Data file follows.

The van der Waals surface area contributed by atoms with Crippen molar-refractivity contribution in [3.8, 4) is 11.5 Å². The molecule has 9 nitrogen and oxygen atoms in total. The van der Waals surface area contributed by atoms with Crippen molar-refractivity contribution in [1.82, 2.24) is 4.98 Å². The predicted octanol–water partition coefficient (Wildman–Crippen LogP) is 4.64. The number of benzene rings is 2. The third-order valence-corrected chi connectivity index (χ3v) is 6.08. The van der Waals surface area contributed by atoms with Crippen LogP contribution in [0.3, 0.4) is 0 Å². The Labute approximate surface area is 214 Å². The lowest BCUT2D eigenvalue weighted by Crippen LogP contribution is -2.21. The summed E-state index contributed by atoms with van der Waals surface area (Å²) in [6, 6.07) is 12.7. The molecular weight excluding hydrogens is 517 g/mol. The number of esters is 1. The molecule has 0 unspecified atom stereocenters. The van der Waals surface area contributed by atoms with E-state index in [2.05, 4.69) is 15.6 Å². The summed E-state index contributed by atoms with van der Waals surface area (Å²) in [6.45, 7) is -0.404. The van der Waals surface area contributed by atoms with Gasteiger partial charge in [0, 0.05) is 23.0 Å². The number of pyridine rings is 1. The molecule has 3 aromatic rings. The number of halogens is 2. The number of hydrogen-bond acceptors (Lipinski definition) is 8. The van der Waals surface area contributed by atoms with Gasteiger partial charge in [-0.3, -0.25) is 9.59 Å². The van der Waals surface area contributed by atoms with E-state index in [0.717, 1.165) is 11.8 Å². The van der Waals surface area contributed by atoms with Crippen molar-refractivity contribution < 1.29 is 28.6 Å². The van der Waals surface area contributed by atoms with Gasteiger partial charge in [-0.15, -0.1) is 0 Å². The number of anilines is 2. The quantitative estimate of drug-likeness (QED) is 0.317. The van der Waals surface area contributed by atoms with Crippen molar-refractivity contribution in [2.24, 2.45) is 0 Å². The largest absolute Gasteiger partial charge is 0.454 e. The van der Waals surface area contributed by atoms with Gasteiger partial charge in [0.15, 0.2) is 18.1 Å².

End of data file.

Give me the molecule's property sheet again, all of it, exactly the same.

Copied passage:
The van der Waals surface area contributed by atoms with Crippen molar-refractivity contribution in [3.8, 4) is 11.5 Å². The molecule has 9 nitrogen and oxygen atoms in total. The van der Waals surface area contributed by atoms with Crippen molar-refractivity contribution in [1.82, 2.24) is 4.98 Å². The predicted octanol–water partition coefficient (Wildman–Crippen LogP) is 4.64. The number of benzene rings is 2. The third-order valence-corrected chi connectivity index (χ3v) is 6.08. The van der Waals surface area contributed by atoms with Crippen LogP contribution in [0.3, 0.4) is 0 Å². The Labute approximate surface area is 214 Å². The lowest BCUT2D eigenvalue weighted by Crippen LogP contribution is -2.21. The summed E-state index contributed by atoms with van der Waals surface area (Å²) in [6, 6.07) is 12.7. The molecular weight excluding hydrogens is 517 g/mol. The number of esters is 1. The molecule has 0 unspecified atom stereocenters. The van der Waals surface area contributed by atoms with E-state index in [2.05, 4.69) is 15.6 Å². The summed E-state index contributed by atoms with van der Waals surface area (Å²) in [6.45, 7) is -0.404. The van der Waals surface area contributed by atoms with Gasteiger partial charge in [0, 0.05) is 23.0 Å². The number of pyridine rings is 1. The molecule has 3 aromatic rings. The number of halogens is 2. The number of hydrogen-bond acceptors (Lipinski definition) is 8. The van der Waals surface area contributed by atoms with Gasteiger partial charge in [-0.3, -0.25) is 9.59 Å². The van der Waals surface area contributed by atoms with E-state index in [0.717, 1.165) is 11.8 Å². The van der Waals surface area contributed by atoms with Crippen molar-refractivity contribution < 1.29 is 28.6 Å². The van der Waals surface area contributed by atoms with Gasteiger partial charge in [-0.15, -0.1) is 0 Å². The number of anilines is 2. The quantitative estimate of drug-likeness (QED) is 0.317. The van der Waals surface area contributed by atoms with Crippen molar-refractivity contribution in [2.24, 2.45) is 0 Å². The largest absolute Gasteiger partial charge is 0.454 e. The van der Waals surface area contributed by atoms with Gasteiger partial charge in [0.15, 0.2) is 18.1 Å².